For a better comparison across markets, and to improve consistency and transparency, Sustainalytics has enhanced its framework to include tenure as a criterion for determining directors’ independence. Now, any director with a tenure of at least 10 years is classified as non-independent, regardless of the company’s classification or local laws and codes. This approach aligns with broader corporate governance trends, as companies are reducing overall director tenures and encouraging more frequent board refreshment. 

Research shows that in the S&P 500, the average tenure of sitting directors declined from 8.9 years in 2018 to 8.3 years in 2023. For departing directors, the average tenure declined from 12.6 years in 2018 to 11.4 years in 2023. The decline is even more pronounced in the Russell 3000, where the average tenure of sitting directors fell from 8.6 in 2018 to 7.7 years in 2023.3

Limiting tenure is one mechanism to ensure that directors remain independent of thought, continue to challenge management, hold executives to account and reduce the risk of group-think. Although we acknowledge that experience and corporate knowledge are an asset, this should be balanced with novel perspectives and external points of view. Sustainalytics’ enhanced framework approach allows for this to happen. 

Case Study: Apple, Inc.

Apple considers its long-tenured directors independent and has not yet adopted term limits. As such, the board is dominated by directors with long tenures ranging from 10 to 24 years. Under the enhanced framework, long-tenured directors have been reclassified by Sustainalytics as non-independent.

Apple’s board, therefore, has seen a decrease in our measure of independence from the 87.5% reported by the company earlier in 2024 to 37.5%. Four out of the seven nominally independent directors – including the board chairman and the chairs of the audit, remuneration and nomination committees – are now assessed as non-independent by Sustainalytics. The independence reclassification has also led to lower levels of committee independence, with the audit committee being only 50% independent, and the nomination and remuneration committees recording an independence level of 33.3%. 

Furthermore, to effectively oversee the company’s financial reporting, Sustainalytics considers it essential that an audit committee consist of directors that are both independent and have solid financial expertise. With the re-classification of two directors as non-independent, we now consider there to be no independent directors with financial expertise on the audit committee.

It is worth noting that the topic of long-serving directors at Apple has been a point of discussion with shareholders in the last few years and the company has made progress in renewing its board. Since 2021 the board has reduced the number of long-tenured directors and has added three new directors to its board. 

Experience and Diversity of Board Members

The experience and diversity of board members also contributes to building an effective board. While it is important for each board member to possess a variety of skills, it is equally important for directors to have relevant industry experience. This allows them to make informed decisions and provide effective oversight of management. Our enhanced corporate governance framework now sets a higher bar for companies when assessing both the board and audit committee members’ relevant industry experience. For example, we expect boards to have at least two directors with relevant executive industry experience and two with non-executive industry experience.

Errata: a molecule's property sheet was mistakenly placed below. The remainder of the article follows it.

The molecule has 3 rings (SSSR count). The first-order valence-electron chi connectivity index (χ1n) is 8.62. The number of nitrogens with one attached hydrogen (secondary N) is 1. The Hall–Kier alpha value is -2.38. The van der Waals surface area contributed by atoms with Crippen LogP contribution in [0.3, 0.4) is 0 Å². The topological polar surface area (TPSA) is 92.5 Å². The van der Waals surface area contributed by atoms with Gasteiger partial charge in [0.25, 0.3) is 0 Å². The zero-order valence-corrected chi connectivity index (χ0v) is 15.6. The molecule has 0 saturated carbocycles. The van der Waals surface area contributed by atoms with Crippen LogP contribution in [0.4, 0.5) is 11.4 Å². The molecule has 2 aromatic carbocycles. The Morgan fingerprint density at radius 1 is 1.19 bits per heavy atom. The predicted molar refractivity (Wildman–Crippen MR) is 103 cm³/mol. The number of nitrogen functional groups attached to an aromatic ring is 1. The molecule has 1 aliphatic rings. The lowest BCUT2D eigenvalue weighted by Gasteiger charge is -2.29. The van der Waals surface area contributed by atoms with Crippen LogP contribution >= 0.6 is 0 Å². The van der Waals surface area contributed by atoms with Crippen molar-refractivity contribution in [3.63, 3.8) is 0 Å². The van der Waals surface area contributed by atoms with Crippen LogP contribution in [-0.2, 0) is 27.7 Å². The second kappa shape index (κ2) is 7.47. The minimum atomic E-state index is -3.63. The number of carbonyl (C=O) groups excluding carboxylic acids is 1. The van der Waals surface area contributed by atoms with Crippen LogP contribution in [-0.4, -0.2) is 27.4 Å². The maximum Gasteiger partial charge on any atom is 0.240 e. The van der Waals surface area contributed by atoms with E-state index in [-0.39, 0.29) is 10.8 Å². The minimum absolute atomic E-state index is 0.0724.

Similarly, the ESG Risk Rating will continue to assess the levels of gender diversity on the board and the board’s gender diversity policy, including whether a company’s board diversity policy is in alignment with international standards.

Case Study: Danone SA 

Danone is an example of a company that demonstrates good practices regarding board structure and composition. The practices meet the enhanced expectations under the new framework. The board is 88.9% independent, with no long-tenured directors. Half of the shareholder-elected independent directors have either executive or board experience gained from companies in sectors relevant to Danone’s operations. Furthermore, the chairman and the CEO roles are separated, with the chairman being an independent director. Finally, the board also maintains a good balance of gender representation, with 44.4% of the board comprising of women, in line with the country’s gender diversity requirements.

Voting Proportionality

Good corporate governance also ensures equal treatment of shareholders, with the adoption of the ‘one share, one vote’ principle considered best practice. Providing equal voting rights holds the board of directors accountable to all the shareholders. Sustainalytics assesses whether shareholders’ rights align with their economic investment, signaling deviations from this principle. The most common deviation from the principle is the adoption of a dual-class share structure.

Dual-class companies offer different classes of common stock with differential voting rights. Shares with superior voting power are typically held by the company owners or key insiders, allowing them to maintain control over the business. While some argue that dual-class structures protect against potential takeovers or market pressures and enable owners to focus on long-term growth, they may also pose risks. Minority shareholders have less influence on company strategy and director elections. Additionally, owners of supervoting shares can maintain control of the company without corresponding economic exposure. This disproportionate voting power, relative to economic investment, can lead to decisions that expose the company to greater risks. The Council for Institutional Investors recommends that dual-class structures include a mandatory sunset provision of seven years post-IPO, arguing that the valuation premium of these companies fades to a discount after this period.4